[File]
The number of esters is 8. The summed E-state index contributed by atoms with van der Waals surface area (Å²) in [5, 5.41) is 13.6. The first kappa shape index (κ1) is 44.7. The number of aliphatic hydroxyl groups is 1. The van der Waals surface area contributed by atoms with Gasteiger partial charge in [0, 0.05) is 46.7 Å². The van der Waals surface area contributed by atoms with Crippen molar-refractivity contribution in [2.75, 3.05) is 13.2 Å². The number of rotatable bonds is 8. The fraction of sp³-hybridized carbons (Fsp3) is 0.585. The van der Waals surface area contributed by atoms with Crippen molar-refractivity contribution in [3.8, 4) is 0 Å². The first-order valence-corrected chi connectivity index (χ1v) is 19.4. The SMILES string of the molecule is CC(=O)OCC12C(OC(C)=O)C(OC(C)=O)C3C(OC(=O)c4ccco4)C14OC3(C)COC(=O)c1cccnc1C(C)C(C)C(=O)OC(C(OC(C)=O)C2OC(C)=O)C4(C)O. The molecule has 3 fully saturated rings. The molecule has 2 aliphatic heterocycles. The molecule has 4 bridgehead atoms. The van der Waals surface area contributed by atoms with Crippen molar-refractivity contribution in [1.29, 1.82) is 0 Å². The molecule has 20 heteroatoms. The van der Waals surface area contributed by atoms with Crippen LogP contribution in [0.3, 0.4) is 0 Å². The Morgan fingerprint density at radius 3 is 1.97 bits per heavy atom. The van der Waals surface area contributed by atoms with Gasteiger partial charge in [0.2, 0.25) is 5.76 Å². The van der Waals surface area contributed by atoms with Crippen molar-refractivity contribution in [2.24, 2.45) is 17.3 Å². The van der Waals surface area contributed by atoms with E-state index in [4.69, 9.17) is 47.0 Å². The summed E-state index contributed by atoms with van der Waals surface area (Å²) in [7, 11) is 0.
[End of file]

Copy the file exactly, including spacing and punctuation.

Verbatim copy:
The number of esters is 8. The summed E-state index contributed by atoms with van der Waals surface area (Å²) in [5, 5.41) is 13.6. The first kappa shape index (κ1) is 44.7. The number of aliphatic hydroxyl groups is 1. The van der Waals surface area contributed by atoms with Gasteiger partial charge in [0, 0.05) is 46.7 Å². The van der Waals surface area contributed by atoms with Crippen molar-refractivity contribution in [2.75, 3.05) is 13.2 Å². The number of rotatable bonds is 8. The fraction of sp³-hybridized carbons (Fsp3) is 0.585. The van der Waals surface area contributed by atoms with Crippen molar-refractivity contribution in [3.8, 4) is 0 Å². The first-order valence-corrected chi connectivity index (χ1v) is 19.4. The SMILES string of the molecule is CC(=O)OCC12C(OC(C)=O)C(OC(C)=O)C3C(OC(=O)c4ccco4)C14OC3(C)COC(=O)c1cccnc1C(C)C(C)C(=O)OC(C(OC(C)=O)C2OC(C)=O)C4(C)O. The molecule has 3 fully saturated rings. The molecule has 2 aliphatic heterocycles. The molecule has 4 bridgehead atoms. The van der Waals surface area contributed by atoms with Crippen molar-refractivity contribution in [1.29, 1.82) is 0 Å². The molecule has 20 heteroatoms. The van der Waals surface area contributed by atoms with Crippen LogP contribution in [0.3, 0.4) is 0 Å². The Morgan fingerprint density at radius 3 is 1.97 bits per heavy atom. The van der Waals surface area contributed by atoms with Gasteiger partial charge in [0.2, 0.25) is 5.76 Å². The van der Waals surface area contributed by atoms with Crippen molar-refractivity contribution in [2.24, 2.45) is 17.3 Å². The van der Waals surface area contributed by atoms with E-state index in [4.69, 9.17) is 47.0 Å². The summed E-state index contributed by atoms with van der Waals surface area (Å²) in [7, 11) is 0.